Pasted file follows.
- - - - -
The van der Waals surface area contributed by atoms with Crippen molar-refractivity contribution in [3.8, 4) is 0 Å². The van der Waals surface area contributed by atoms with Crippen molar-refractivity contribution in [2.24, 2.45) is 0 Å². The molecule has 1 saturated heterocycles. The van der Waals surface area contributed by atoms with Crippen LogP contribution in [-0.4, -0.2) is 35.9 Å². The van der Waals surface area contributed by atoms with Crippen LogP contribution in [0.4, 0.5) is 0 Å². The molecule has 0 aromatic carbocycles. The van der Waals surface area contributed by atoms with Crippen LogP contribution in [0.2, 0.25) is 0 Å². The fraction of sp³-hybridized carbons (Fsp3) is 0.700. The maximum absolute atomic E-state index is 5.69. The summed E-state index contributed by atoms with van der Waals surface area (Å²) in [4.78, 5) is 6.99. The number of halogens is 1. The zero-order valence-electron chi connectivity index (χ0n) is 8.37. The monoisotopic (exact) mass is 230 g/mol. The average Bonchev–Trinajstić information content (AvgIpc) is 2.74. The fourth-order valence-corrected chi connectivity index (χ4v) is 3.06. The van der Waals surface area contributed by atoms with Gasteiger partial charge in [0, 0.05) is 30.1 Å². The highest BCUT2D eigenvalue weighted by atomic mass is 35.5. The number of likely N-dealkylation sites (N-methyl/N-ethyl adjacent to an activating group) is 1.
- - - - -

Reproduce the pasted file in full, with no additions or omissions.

The van der Waals surface area contributed by atoms with Crippen molar-refractivity contribution in [3.8, 4) is 0 Å². The van der Waals surface area contributed by atoms with Crippen molar-refractivity contribution in [2.24, 2.45) is 0 Å². The molecule has 1 saturated heterocycles. The van der Waals surface area contributed by atoms with Crippen LogP contribution in [-0.4, -0.2) is 35.9 Å². The van der Waals surface area contributed by atoms with Crippen LogP contribution in [0.4, 0.5) is 0 Å². The molecule has 0 aromatic carbocycles. The van der Waals surface area contributed by atoms with Crippen LogP contribution in [0.2, 0.25) is 0 Å². The fraction of sp³-hybridized carbons (Fsp3) is 0.700. The maximum absolute atomic E-state index is 5.69. The summed E-state index contributed by atoms with van der Waals surface area (Å²) in [4.78, 5) is 6.99. The number of halogens is 1. The zero-order valence-electron chi connectivity index (χ0n) is 8.37. The monoisotopic (exact) mass is 230 g/mol. The average Bonchev–Trinajstić information content (AvgIpc) is 2.74. The fourth-order valence-corrected chi connectivity index (χ4v) is 3.06. The van der Waals surface area contributed by atoms with Gasteiger partial charge in [0, 0.05) is 30.1 Å². The highest BCUT2D eigenvalue weighted by atomic mass is 35.5. The number of likely N-dealkylation sites (N-methyl/N-ethyl adjacent to an activating group) is 1.